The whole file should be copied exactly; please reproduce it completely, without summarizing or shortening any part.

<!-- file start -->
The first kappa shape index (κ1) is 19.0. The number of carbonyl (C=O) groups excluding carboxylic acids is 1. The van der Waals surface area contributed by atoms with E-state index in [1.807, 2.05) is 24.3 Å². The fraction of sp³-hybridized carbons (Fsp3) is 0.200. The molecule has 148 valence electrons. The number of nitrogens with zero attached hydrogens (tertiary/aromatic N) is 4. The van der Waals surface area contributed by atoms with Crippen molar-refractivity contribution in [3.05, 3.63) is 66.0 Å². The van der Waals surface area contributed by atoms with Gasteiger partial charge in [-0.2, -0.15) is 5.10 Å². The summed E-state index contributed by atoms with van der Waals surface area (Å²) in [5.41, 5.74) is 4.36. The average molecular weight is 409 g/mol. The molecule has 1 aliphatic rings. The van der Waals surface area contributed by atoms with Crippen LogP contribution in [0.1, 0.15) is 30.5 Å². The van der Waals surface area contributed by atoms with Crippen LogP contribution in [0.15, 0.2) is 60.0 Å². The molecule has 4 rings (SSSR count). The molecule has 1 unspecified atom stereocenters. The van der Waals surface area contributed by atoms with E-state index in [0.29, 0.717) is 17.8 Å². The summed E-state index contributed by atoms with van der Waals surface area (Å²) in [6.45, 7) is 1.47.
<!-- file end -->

The first kappa shape index (κ1) is 19.0. The number of carbonyl (C=O) groups excluding carboxylic acids is 1. The van der Waals surface area contributed by atoms with E-state index in [1.807, 2.05) is 24.3 Å². The fraction of sp³-hybridized carbons (Fsp3) is 0.200. The molecule has 148 valence electrons. The number of nitrogens with zero attached hydrogens (tertiary/aromatic N) is 4. The van der Waals surface area contributed by atoms with Crippen molar-refractivity contribution in [3.05, 3.63) is 66.0 Å². The van der Waals surface area contributed by atoms with Gasteiger partial charge in [-0.2, -0.15) is 5.10 Å². The summed E-state index contributed by atoms with van der Waals surface area (Å²) in [5.41, 5.74) is 4.36. The average molecular weight is 409 g/mol. The molecule has 1 aliphatic rings. The van der Waals surface area contributed by atoms with Crippen LogP contribution in [0.1, 0.15) is 30.5 Å². The van der Waals surface area contributed by atoms with Crippen LogP contribution in [0.15, 0.2) is 60.0 Å². The molecule has 4 rings (SSSR count). The molecule has 1 unspecified atom stereocenters. The van der Waals surface area contributed by atoms with E-state index in [0.29, 0.717) is 17.8 Å². The summed E-state index contributed by atoms with van der Waals surface area (Å²) in [6.45, 7) is 1.47.